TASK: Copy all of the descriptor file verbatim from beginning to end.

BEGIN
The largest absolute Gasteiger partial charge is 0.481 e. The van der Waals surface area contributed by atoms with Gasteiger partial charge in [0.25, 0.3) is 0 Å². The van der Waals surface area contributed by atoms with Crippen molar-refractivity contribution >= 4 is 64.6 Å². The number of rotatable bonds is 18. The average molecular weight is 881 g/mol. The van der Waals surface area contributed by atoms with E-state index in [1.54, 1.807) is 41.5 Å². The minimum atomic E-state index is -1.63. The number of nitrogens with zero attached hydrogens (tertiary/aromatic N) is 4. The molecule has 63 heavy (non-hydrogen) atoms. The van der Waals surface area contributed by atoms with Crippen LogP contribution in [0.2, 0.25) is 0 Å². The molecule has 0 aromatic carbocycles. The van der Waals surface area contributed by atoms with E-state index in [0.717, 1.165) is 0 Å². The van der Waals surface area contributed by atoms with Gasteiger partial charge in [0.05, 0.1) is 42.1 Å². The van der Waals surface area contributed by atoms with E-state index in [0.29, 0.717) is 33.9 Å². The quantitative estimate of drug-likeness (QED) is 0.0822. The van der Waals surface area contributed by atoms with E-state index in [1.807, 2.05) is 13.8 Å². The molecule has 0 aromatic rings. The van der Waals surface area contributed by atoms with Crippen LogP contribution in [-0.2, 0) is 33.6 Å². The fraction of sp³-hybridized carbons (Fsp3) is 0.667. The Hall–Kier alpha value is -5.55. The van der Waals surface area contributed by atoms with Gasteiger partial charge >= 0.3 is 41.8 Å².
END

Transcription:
The largest absolute Gasteiger partial charge is 0.481 e. The van der Waals surface area contributed by atoms with Gasteiger partial charge in [0.25, 0.3) is 0 Å². The van der Waals surface area contributed by atoms with Crippen molar-refractivity contribution >= 4 is 64.6 Å². The number of rotatable bonds is 18. The average molecular weight is 881 g/mol. The van der Waals surface area contributed by atoms with E-state index in [1.54, 1.807) is 41.5 Å². The minimum atomic E-state index is -1.63. The number of nitrogens with zero attached hydrogens (tertiary/aromatic N) is 4. The molecule has 63 heavy (non-hydrogen) atoms. The van der Waals surface area contributed by atoms with Crippen LogP contribution in [0.2, 0.25) is 0 Å². The molecule has 0 aromatic carbocycles. The van der Waals surface area contributed by atoms with E-state index in [0.717, 1.165) is 0 Å². The van der Waals surface area contributed by atoms with Gasteiger partial charge in [0.05, 0.1) is 42.1 Å². The van der Waals surface area contributed by atoms with E-state index in [0.29, 0.717) is 33.9 Å². The quantitative estimate of drug-likeness (QED) is 0.0822. The van der Waals surface area contributed by atoms with E-state index in [1.807, 2.05) is 13.8 Å². The molecule has 0 aromatic rings. The van der Waals surface area contributed by atoms with Crippen LogP contribution in [-0.2, 0) is 33.6 Å². The fraction of sp³-hybridized carbons (Fsp3) is 0.667. The Hall–Kier alpha value is -5.55. The van der Waals surface area contributed by atoms with Gasteiger partial charge >= 0.3 is 41.8 Å².